Lodwick's successful summer bodes well for Salt Lake


— During his eight years as a member of the U.S. Nordic Combined Ski Team, Todd Lodwick has been many things. He was a top prospect when he first joined the team in 1992; he was a local hero when he won his first World Cup in Steamboat Springs in 1996; and he has grown into the leader of the up-and-coming American team.
But what Lodwick has not been, according to U.S. coach Tom Steitz, is a summer guy.
"I've never been a good summer jumper," Lodwick said from Jackson Hole, Wyo., on Monday." I've always said summer is summer, and winter is winter. There's a big difference."
But this summer has been different and the coaches on the U.S. team are optimistic that Lodwick will be able to carry some of his success this summer over to the winter season.
"He's been killing everybody all spring and summer," Steitz said. "Hopefully he will be able to do that when the snow comes."
Lodwick won three of four intrasquad competitions the Americans have held this summer. Fellow World Cup skier Bill Demong won the other.
Steitz said holding the competitions between the members of his own team has helped to keep the skiers motivated in the past. Keeping Lodwick motivated this summer, however, has not been a problem.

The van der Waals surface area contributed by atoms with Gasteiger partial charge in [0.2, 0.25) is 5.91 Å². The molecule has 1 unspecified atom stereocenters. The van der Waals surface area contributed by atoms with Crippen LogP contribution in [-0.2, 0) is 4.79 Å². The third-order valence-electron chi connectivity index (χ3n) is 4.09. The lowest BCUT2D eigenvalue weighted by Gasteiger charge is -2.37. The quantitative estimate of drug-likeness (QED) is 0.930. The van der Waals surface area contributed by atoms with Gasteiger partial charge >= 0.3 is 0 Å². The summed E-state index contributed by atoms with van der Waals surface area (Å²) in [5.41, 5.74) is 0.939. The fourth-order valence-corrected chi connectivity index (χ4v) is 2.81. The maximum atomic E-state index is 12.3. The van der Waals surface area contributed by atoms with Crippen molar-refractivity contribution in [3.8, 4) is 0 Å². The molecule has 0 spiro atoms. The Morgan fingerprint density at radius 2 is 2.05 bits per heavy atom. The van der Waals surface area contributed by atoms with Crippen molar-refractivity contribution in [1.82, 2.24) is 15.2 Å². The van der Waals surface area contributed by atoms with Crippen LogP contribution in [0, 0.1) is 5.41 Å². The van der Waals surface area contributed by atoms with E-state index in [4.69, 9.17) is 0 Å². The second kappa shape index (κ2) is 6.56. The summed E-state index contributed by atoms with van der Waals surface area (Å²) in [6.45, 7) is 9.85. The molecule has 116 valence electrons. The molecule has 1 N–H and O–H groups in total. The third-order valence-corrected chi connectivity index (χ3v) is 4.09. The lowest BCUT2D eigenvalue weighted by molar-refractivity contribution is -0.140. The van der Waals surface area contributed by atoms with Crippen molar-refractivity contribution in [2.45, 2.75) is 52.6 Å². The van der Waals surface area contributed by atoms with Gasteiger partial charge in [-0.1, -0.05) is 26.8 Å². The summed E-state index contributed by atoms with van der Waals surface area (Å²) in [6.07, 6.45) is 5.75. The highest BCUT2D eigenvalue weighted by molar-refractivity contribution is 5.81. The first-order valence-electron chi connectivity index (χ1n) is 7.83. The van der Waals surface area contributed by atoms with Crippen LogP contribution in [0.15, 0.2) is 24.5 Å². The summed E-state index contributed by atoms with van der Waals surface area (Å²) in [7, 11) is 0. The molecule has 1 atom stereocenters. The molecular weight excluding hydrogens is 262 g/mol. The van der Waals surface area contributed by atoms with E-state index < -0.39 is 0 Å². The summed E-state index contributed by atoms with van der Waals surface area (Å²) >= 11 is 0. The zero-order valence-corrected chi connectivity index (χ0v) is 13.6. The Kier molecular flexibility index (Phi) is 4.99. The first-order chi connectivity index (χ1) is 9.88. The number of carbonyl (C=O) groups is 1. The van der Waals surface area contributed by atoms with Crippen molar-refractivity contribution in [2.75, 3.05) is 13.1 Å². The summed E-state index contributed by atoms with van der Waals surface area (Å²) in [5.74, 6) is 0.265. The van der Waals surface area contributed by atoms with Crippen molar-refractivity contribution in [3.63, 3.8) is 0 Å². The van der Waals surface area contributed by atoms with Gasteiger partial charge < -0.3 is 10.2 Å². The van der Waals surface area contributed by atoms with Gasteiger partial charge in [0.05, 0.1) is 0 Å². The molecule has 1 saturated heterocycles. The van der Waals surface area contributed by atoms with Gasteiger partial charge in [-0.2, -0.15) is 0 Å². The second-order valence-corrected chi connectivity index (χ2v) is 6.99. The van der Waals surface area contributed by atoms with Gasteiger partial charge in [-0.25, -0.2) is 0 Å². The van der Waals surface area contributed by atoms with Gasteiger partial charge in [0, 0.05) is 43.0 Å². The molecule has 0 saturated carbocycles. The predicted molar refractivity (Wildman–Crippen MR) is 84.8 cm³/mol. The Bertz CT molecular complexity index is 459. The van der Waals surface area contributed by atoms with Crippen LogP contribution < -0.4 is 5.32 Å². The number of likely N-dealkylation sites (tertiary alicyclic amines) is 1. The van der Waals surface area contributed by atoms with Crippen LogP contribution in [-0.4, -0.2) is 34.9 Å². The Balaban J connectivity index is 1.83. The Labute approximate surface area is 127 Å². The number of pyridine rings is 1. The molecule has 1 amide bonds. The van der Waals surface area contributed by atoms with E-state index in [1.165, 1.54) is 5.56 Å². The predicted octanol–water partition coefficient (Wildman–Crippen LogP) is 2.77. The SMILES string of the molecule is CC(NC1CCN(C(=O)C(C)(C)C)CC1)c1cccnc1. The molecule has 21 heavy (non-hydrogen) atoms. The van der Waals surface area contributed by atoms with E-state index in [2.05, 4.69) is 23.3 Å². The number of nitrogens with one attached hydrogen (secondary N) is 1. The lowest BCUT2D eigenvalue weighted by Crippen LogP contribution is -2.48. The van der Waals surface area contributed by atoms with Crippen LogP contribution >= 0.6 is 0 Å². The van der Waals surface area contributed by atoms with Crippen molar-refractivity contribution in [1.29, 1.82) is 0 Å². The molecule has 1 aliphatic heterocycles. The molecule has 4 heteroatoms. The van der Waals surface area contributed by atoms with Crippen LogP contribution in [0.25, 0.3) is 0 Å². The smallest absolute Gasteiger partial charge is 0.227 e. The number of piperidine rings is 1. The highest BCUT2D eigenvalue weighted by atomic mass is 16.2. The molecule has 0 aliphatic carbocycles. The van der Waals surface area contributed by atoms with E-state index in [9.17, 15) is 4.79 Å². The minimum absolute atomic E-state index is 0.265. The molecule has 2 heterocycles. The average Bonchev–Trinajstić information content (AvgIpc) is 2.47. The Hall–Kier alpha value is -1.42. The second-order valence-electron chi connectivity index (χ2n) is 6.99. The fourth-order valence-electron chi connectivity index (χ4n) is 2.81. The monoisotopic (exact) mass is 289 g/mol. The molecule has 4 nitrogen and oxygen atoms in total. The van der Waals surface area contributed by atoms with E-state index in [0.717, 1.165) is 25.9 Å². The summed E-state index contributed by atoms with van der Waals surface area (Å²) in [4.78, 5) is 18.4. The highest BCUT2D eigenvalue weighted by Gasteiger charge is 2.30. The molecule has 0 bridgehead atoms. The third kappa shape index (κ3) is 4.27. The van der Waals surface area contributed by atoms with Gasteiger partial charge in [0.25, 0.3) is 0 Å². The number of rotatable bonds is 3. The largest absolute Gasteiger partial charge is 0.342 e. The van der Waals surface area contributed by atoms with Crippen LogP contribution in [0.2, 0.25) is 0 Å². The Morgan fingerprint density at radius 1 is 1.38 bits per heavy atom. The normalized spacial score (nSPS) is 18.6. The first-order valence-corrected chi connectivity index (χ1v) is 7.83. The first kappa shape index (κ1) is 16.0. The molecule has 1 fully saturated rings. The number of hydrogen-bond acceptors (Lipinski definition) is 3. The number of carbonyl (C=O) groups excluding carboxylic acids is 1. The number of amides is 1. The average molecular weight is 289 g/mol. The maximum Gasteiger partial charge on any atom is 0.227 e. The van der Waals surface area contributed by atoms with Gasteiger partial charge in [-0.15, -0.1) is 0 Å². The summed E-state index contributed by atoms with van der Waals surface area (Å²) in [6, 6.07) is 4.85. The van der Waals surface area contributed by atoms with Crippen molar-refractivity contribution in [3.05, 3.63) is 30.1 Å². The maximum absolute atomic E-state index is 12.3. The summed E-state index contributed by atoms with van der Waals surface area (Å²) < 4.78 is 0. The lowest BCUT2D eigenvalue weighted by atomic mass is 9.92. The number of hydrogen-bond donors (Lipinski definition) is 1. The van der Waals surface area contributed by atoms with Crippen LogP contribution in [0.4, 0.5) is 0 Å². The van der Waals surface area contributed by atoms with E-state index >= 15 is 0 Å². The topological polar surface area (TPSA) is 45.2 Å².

"Last year, we had seven competitions and he only won one," Steitz said. "This has been one of his best summers."
The U.S. Nordic Combined Ski Team, which is headquartered in Steamboat Springs, has spent a lot of time on the road this summer preparing for the upcoming season.
The team will have a short training session in Steamboat this month before heading to Salt Lake City when the Olympic jumps open there at the end of the month.
The team's informal competitions opened in Lake Placid at the end of April.
The team held two in Canada in May and early June. The final one came in Lake Placid late last month.
Lodwick said his improvements this summer are the result of the U.S. team's newest member: jumping coach Jan Erik.
"I'm feeling pretty good about my jumping right now," Lodwick said. "When his attitude is good and my attitude is good, we seem to have good success on the hill."
Still, Lodwick knows that jumping on plastic and snow are two different things. Still, he said his success this summer has him looking forward to what will be an important pre-Olympic year for the team.
With just more than 400 days until the start of the 2002 Winter Olympic Games, Steitz said the team will start taking steps towards preparing for the big competition. The team plans on spending plenty of time in Park City this summer and winter.

To reach John F. Russell call 871-4209 or e-mail him at jrussell@amigo.net


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